News for Singapore

More young people at risk of getting brain cancer
Singapore Created: 20 Aug 2008
OUT of 13 brain-cancer patients seen by Dr Keith Goh in the last four months, seven were below 45.

The trend, according to the consultant neurosurgeon, is increasing at an alarming rate. He is also seeing younger Singaporeans with brain tumours, including a six-month-old child.

Better known for his part in the separation of Nepalese conjoined twins Ganga and Jamuna Shrestha, Dr Goh told my paper: "The trend is unmistakable. It was not like this 10 years ago."

In the past, the median age for patients diagnosed with brain cancer was between 50 and 60 years old. However, signs are showing that it has shifted to the early 40s.

Dr Goh, who is also a paediatric neurosurgeon, added: "It seems that there is something in the environment that may be causing cell transformation, which leads to the development of cancer. The cells of younger people are more vulnerable to toxins and they can transform to become cancerous."

One of the likely reasons mentioned by Dr Goh, 47, is the increased cellphone usage here.

According to a study by the Swedish National Institute for Working Life, heavy cellphone users face an increased risk, especially on the side of the head where the phone is held, Dr Goh added.

Noting that Singapore has at least six million mobile phone subscribers, one of the highest in the world, Dr Goh said: "It has to be the electromagnetic radiation or the thermal heat that's causing the tumour."

Speaking to reporters last week, he also introduced a new drug, Nimotuzumab. It is undergoing clinical trials for head and neck cancer. Compared to conventional treatment - surgery, radiotherapy and chemotherapy - which provides patients with a 40 per cent survival rate, the new treatment offers a 75 per cent chance. Dr Goh is the first doctor here to administer the new drug.
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Source: AsiaOne, CALVIN YANG, 19 Aug 2008

Singapore Neurosurgeon observes massive increase in brain tumors
Singapore Created: 14 Aug 2008
WELL-KNOWN neurosurgeon Keith Goh has seen an increase in the number of cases of malignant brain tumours and this is worrying him — especially as more and more are young adults, even children.

And his view on why this is happening goes to the heart of a long-raging controversy to which there are still no conclusive answers, and which divides fellow experts in Singapore: The effects of mobile phone radiation.

“It takes a few years for the tumours to develop, but there seems to be a good amount of evidence that the radiation that comes from the mobile phone contributes toward the development of brain tumours.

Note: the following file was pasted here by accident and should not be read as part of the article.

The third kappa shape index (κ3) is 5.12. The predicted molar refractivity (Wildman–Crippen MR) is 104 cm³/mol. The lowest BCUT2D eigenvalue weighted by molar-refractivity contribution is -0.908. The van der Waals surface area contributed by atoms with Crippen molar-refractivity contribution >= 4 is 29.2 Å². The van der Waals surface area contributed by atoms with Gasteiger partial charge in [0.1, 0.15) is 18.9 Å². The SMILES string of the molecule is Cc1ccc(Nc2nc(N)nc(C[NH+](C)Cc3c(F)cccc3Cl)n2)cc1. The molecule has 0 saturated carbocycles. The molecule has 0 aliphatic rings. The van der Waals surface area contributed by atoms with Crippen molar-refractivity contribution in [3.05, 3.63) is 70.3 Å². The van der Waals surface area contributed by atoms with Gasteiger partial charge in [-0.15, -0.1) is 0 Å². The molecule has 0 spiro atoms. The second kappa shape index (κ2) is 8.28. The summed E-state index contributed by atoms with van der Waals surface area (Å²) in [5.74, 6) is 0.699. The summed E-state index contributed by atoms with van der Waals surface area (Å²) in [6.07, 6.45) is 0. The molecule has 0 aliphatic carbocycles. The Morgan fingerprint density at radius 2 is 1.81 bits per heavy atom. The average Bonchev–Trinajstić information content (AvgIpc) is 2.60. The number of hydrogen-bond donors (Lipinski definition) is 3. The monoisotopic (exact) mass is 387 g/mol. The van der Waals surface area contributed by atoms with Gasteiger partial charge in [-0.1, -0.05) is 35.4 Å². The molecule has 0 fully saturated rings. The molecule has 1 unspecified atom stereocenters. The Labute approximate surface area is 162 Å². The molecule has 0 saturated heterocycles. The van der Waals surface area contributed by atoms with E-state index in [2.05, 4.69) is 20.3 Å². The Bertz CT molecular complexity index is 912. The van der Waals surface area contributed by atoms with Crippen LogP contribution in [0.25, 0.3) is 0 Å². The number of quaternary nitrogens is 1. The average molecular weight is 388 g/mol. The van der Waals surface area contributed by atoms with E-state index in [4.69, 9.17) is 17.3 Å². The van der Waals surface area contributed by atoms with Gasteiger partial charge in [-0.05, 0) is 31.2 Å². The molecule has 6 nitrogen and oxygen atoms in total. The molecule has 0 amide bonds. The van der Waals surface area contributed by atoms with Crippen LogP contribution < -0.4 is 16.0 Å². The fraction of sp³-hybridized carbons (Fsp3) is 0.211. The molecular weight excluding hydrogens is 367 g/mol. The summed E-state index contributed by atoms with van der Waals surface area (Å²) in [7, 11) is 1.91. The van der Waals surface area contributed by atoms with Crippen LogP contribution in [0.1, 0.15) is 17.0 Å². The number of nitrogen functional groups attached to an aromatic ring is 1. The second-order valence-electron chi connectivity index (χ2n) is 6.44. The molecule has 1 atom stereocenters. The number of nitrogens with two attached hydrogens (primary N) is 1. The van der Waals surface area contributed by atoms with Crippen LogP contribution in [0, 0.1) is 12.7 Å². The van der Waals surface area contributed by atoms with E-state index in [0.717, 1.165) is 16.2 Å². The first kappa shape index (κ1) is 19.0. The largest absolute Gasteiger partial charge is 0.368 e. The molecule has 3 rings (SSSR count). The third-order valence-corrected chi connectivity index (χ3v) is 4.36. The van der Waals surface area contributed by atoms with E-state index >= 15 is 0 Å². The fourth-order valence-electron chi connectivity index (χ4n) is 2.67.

“I think we are at this stage in time just seeing the tip of the iceberg,” said Dr Goh, best known to the public for his role in operations to separate conjoined twins: Nepalese pair Ganga and Jamuna Shrestha in 2001, and in 2003, Iranians Ladan and Laleh Bijani as well as a pair of Korean twins.

Since he began practising neurosurgery in the 1990s, brain tumour cases were mainly in those 50 years and above. Today, he is seeing more adults in their 20s to their mid-40s, among both his local and foreign patients. In the last four months alone, Dr Goh has seen 12 new cases — the youngest aged two and four.

And this is not because detection has improved, he says. If it was, “we would be seeing more patients with small tumours but these are large tumours”. He estimates that a decade ago, 30 per cent of brain tumours would be malignant; now, it’s 50 per cent.

Dr Goh is not the only expert who is concerned. Last month, the director of the University of Pittsburgh Cancer Institute, Dr Ronald Herberman, urged staff to keep phones always from their heads and to let children use them only in emergencies.

In a memo, he said: “We shouldn’t wait for a definitive study to come out, but err on the side of being safe rather than sorry.”

‘No concrete link’

Dr Goh is holding a forum here onAug 23 on worldwide brain cancer incidence, its relation to mobile phone use and treatments. But his opinion — that there is a strong correlation with increased mobile phone usage — hardly represents a consensus, and various research studies worldwide have come to conflicting conclusions.

Neurosurgeon in private practice Ng Puay Yong, for one, thinks we should not worry as there is “no concrete data to show this (link)” between health and electromagnetic radiation from mobile phones.

Dr Ng said he has not seen any significant increase in the number of patients who come to him with brain tumours. The National Neuroscience Institute also has not seen a growth in the 150 or so brain tumour cases it gets each year.

From the physics point of view, Assistant Professor Vitali Zagorodnov, from the Nanyang Technological University’s School of Computer Engineering, feels “there’s no good reason why mobile phones should cause brain tumours”.